The Astrophysical Journal 09/2014; 805(1). DOI:10.1088/0004-637X/805/1/35 · 6.28 Impact Factor
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    ABSTRACT: We present a catalog of galaxy clusters selected via their Sunyaev-Zel'dovich (SZ) effect signature from 2500 deg$^2$ of South Pole Telescope (SPT) data. This work represents the complete sample of clusters detected at high significance in the 2500-square-degree SPT-SZ survey, which was completed in 2011. A total of 677 (409) cluster candidates are identified above a signal-to-noise threshold of $\xi$ =4.5 (5.0). Ground- and space-based optical and near-infrared (NIR) imaging confirms overdensities of similarly colored galaxies in the direction of 516 (or 76%) of the $\xi$>4.5 candidates and 387 (or 95%) of the $\xi$>5 candidates; the measured purity is consistent with expectations from simulations. Of these confirmed clusters, 415 were first identified in SPT data, including 251 new discoveries reported in this work. We estimate photometric redshifts for all candidates with identified optical and/or NIR counterparts; we additionally report redshifts derived from spectroscopic observations for 141 of these systems. The mass threshold of the catalog is roughly independent of redshift above $z$~0.25 leading to a sample of massive clusters that extends to high redshift. The median mass of the sample is $M_{\scriptsize 500c}(\rho_\mathrm{crit})$ ~ 3.5 x 10$^{14} M_\odot h^{-1}$, the median redshift is $z_{med}$ =0.55, and the highest-redshift systems are at $z$>1.4. The combination of large redshift extent, clean selection, and high typical mass makes this cluster sample of particular interest for cosmological analyses and studies of cluster formation and evolution.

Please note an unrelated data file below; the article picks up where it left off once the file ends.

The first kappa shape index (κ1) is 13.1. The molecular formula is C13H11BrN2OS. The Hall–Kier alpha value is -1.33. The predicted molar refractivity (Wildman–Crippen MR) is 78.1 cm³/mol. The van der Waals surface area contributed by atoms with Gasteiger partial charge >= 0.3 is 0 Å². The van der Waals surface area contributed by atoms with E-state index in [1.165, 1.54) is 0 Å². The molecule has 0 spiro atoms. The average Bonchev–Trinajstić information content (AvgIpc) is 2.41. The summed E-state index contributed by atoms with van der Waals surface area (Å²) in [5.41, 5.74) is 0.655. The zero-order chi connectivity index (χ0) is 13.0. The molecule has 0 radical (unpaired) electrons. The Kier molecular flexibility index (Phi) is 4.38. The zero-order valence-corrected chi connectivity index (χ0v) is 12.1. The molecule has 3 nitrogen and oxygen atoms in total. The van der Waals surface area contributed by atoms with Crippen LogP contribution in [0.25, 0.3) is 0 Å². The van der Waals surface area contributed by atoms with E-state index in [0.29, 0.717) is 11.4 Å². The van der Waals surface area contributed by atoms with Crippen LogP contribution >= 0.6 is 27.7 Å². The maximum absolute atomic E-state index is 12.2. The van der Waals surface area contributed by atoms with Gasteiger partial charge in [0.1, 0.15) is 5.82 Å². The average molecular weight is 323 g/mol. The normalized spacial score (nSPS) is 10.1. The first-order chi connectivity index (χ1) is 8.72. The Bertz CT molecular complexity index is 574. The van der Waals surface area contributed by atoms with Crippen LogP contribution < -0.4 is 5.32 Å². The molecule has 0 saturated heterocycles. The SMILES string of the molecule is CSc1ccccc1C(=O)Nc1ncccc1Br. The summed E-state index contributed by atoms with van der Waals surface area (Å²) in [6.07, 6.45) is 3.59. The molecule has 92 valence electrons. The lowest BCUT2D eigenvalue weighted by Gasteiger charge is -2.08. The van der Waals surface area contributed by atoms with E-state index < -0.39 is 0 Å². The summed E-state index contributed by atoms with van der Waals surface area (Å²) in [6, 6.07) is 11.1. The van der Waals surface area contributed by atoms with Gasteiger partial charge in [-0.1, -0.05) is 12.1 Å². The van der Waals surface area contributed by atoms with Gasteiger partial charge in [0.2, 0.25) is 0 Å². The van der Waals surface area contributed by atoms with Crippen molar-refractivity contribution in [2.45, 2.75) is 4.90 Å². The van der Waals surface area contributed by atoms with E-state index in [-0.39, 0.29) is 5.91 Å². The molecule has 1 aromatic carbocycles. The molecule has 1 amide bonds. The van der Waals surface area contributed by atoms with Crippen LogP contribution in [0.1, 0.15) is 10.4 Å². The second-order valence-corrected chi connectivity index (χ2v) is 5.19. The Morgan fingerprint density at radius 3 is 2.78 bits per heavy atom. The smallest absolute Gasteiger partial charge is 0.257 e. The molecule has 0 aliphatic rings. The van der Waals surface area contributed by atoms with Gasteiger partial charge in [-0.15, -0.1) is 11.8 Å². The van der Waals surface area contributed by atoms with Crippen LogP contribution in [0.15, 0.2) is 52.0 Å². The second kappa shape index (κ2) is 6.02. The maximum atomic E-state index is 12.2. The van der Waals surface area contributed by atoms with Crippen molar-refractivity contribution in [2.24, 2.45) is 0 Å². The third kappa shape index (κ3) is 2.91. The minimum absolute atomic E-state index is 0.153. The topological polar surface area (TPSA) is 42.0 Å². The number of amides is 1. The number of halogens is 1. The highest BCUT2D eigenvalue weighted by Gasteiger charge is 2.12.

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    ABSTRACT: (Abridged) We use 95, 150, and 220GHz observations from the SPT to examine the SZE signatures of a sample of 46 X-ray selected groups and clusters drawn from ~6 deg^2 of the XMM-BCS. These systems extend to redshift z=1.02, have characteristic masses ~3x lower than clusters detected directly in the SPT data and probe the SZE signal to the lowest X-ray luminosities (>10^42 erg s^-1) yet. We develop an analysis tool that combines the SZE information for the full ensemble of X-ray-selected clusters. Using X-ray luminosity as a mass proxy, we extract selection-bias corrected constraints on the SZE significance- and Y_500-mass relations. The SZE significance- mass relation is in good agreement with an extrapolation of the relation obtained from high mass clusters. However, the fit to the Y_500-mass relation at low masses, while in good agreement with the extrapolation from high mass SPT clusters, is in tension at 2.8 sigma with the constraints from the Planck sample. We examine the tension with the Planck relation, discussing sample differences and biases that could contribute. We also present an analysis of the radio galaxy point source population in this ensemble of X-ray selected systems. We find 18 of our systems have 843 MHz SUMSS sources within 2 arcmin of the X-ray centre, and three of these are also detected at significance >4 by SPT. Of these three, two are associated with the group brightest cluster galaxies, and the third is likely an unassociated quasar candidate. We examine the impact of these point sources on our SZE scaling relation analyses and find no evidence of biases. We also examine the impact of dusty galaxies using constraints from the 220 GHz data. The stacked sample provides 2.8$\sigma$ significant evidence of dusty galaxy flux, which would correspond to an average underestimate of the SPT Y_500 signal that is (17+-9) per cent in this sample of low mass systems.